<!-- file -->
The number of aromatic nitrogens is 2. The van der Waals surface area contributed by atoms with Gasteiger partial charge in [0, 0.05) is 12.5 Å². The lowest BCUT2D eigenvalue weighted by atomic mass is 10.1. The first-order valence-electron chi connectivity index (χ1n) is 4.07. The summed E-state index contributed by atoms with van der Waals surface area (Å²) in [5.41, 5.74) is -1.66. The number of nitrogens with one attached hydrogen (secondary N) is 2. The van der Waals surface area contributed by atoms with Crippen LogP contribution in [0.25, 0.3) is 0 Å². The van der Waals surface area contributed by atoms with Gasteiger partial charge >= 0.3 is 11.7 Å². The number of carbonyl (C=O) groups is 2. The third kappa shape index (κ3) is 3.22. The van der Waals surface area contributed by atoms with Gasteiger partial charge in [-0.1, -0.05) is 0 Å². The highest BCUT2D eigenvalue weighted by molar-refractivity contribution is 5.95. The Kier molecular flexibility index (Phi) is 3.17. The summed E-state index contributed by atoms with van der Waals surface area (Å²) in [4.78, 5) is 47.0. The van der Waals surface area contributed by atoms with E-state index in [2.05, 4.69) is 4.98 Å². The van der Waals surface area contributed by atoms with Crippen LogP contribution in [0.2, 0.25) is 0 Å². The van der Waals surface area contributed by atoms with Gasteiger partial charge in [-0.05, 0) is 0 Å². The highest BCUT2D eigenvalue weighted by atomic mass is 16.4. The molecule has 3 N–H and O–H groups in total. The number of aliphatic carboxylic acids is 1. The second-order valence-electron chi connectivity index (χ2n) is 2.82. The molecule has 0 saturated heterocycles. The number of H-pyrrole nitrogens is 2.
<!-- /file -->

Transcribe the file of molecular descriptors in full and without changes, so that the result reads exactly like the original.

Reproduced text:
The number of aromatic nitrogens is 2. The van der Waals surface area contributed by atoms with Gasteiger partial charge in [0, 0.05) is 12.5 Å². The lowest BCUT2D eigenvalue weighted by atomic mass is 10.1. The first-order valence-electron chi connectivity index (χ1n) is 4.07. The summed E-state index contributed by atoms with van der Waals surface area (Å²) in [5.41, 5.74) is -1.66. The number of nitrogens with one attached hydrogen (secondary N) is 2. The van der Waals surface area contributed by atoms with Crippen LogP contribution in [0.25, 0.3) is 0 Å². The van der Waals surface area contributed by atoms with Gasteiger partial charge >= 0.3 is 11.7 Å². The number of carbonyl (C=O) groups is 2. The third kappa shape index (κ3) is 3.22. The van der Waals surface area contributed by atoms with Gasteiger partial charge in [-0.1, -0.05) is 0 Å². The highest BCUT2D eigenvalue weighted by molar-refractivity contribution is 5.95. The Kier molecular flexibility index (Phi) is 3.17. The summed E-state index contributed by atoms with van der Waals surface area (Å²) in [4.78, 5) is 47.0. The van der Waals surface area contributed by atoms with E-state index in [2.05, 4.69) is 4.98 Å². The van der Waals surface area contributed by atoms with Crippen LogP contribution in [0.2, 0.25) is 0 Å². The van der Waals surface area contributed by atoms with Gasteiger partial charge in [-0.05, 0) is 0 Å². The highest BCUT2D eigenvalue weighted by atomic mass is 16.4. The molecule has 3 N–H and O–H groups in total. The number of aliphatic carboxylic acids is 1. The second-order valence-electron chi connectivity index (χ2n) is 2.82. The molecule has 0 saturated heterocycles. The number of H-pyrrole nitrogens is 2.